Oh my, the work just doesn't let up.
Here I am, on a Bank Holiday weekend, on a Sunday morning, sitting at my laptop, preparing a lecture on the Netflix and the Post-Television environment. It's interesting stuff, but I'd still rather do something else on a Sunday.
It's been quite the week, to be honest. There has been work, of course, and hospital appointments, and pottery, but undoubtedly most exciting is the arrival of Betty:
Isn't she a beauty?
For ages I used to drive past a little pottery workshop on my way to work. Every time I thought 'one day I'll stop and have a look', but of course I never did. Then, one day, a 'For Sale' sign went up on the house, and, well, I might have panicked a bit, because I HADN'T YET HAD A CHANCE TO LOOK AT ALL THE POTTERY!
D suggested that I just drive there, not on my way to work, when I'm always too busy to stop, and knock on the door, and well, that's exactly what I did, and let me tell you, I'm so glad I did!
It turned out that the workshop was not currently seeing a lot of use, because S., the potter, had had quite a rough few years, with a few close family losses. Because of that she hadn't done much pottery, and now she was downsizing and moving house. As we were chatting she revealed that she was quite anxious about what to do with her two kilns. Kilns are heavy (very heavy) things, and she wasn't sure who'd take them away for her. She also didn't have room for them in the new workshop she was getting ready, so she wanted to be rid of them.
To keep the story short, she offered me both kilns FOR FREE, as long as I was prepared to have them removed from her workshop. I was speechless.
In the end I convinced L. the potter who runs the pottery classes I attend, to take the gas kiln, which I thought was beyond my capabilities, and I decided to keep Betty, who is an electric kiln.
So far so good, but as it turns out, getting kilns moved anywhere beyond a few inches is really not an easy thing to organise. Kilns are not only heavy, but fragile - they have brittle fire bricks inside, and they can't be tipped onto their side. The drive leading to the workshop was fairly steep, and made of gravel, both not things that are fantastic for pallet trucks. There were trees overhanging the drive - not great for lorries.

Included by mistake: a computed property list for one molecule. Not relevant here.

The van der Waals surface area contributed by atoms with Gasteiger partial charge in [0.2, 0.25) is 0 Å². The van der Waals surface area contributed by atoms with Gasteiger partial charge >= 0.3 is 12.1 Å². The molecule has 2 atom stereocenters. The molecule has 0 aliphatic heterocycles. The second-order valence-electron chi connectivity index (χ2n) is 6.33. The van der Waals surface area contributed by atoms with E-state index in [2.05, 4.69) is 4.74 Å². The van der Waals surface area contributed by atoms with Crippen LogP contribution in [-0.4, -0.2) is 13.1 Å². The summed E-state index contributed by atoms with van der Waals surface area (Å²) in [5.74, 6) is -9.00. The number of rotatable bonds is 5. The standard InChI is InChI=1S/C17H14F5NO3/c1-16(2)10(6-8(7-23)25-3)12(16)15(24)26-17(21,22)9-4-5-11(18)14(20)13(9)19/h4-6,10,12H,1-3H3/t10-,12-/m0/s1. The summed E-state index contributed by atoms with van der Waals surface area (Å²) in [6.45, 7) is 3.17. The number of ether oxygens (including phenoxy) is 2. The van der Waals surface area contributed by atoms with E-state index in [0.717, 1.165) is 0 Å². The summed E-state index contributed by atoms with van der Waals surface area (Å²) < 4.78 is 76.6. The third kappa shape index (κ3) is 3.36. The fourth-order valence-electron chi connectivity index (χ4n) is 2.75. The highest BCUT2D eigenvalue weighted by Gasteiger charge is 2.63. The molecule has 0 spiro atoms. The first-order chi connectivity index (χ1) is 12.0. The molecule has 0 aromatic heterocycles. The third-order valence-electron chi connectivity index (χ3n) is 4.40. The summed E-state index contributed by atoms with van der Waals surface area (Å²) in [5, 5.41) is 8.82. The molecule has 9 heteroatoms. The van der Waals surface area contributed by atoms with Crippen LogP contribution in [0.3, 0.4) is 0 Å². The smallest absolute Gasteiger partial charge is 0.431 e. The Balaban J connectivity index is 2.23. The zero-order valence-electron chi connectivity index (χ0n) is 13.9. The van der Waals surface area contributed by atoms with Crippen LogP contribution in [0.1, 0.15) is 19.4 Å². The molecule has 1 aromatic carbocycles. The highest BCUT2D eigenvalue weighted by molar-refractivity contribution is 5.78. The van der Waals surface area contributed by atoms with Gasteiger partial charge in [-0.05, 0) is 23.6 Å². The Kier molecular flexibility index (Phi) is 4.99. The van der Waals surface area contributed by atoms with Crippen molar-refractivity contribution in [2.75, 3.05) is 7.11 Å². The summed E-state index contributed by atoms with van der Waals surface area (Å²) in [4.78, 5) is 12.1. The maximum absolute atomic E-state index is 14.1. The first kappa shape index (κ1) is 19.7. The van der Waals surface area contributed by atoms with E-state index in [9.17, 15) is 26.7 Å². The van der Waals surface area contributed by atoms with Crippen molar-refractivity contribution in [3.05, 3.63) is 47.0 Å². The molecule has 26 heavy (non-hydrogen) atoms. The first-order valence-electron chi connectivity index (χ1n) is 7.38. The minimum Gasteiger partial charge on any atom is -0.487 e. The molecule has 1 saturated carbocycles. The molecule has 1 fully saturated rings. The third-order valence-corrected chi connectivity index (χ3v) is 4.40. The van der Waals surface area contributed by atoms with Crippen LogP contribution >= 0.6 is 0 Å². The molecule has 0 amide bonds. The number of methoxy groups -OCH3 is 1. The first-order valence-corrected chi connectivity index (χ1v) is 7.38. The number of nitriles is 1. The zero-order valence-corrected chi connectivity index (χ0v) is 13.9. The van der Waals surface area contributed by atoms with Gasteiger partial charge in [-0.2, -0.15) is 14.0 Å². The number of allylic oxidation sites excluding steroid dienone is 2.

It took me quite a few weeks to find a local company who was brave enough to take the job on, and let me tell you, getting them out of that workshop, and getting Betty unloaded and into my workshop at home was high drama. Initially two guys turned up with a lorry and a pallet truck, but they had to admit defeat and call in help. In the end it took four men and the pallet truck to shift the kilns out of the workshop and onto the lorry and to unload Betty at our end. Apparently unloading the gas kiln at L's was far less dramatic so I'm sure the poor removal guys were very relieved.
They did a fantastic job though, and, throughout the ordeal didn't lose their cool or their good humour. If I ever have any other unwieldy items to move I will definitely contact them again!
Betty needs a bit of work, and she also isn't connected yet. If I get a chance I'll try to get an electrician to connect her up sometime next week, but really, I'm just glad that the move went OK and she is safely tucked up in the workshop. :)
In other news, I've been crocheting a bit. The CAL has started and unlike some other CALs I've taken part in over the years this one has quite a comfortable pace. There are four squares to complete each week, which, despite my crazy workload at the moment, has been just about achievable. It's quite fun so far. :)
Not the greatest picture and the colours are a bit off, but it's a grey day today so the light isn't fantastic for taking pictures...
Close up of Week One - popcorn stitches
Close-up of Week Two - star stitches (I loved these - so much fun, and the resulting texture is lovely!)
A Year of Projects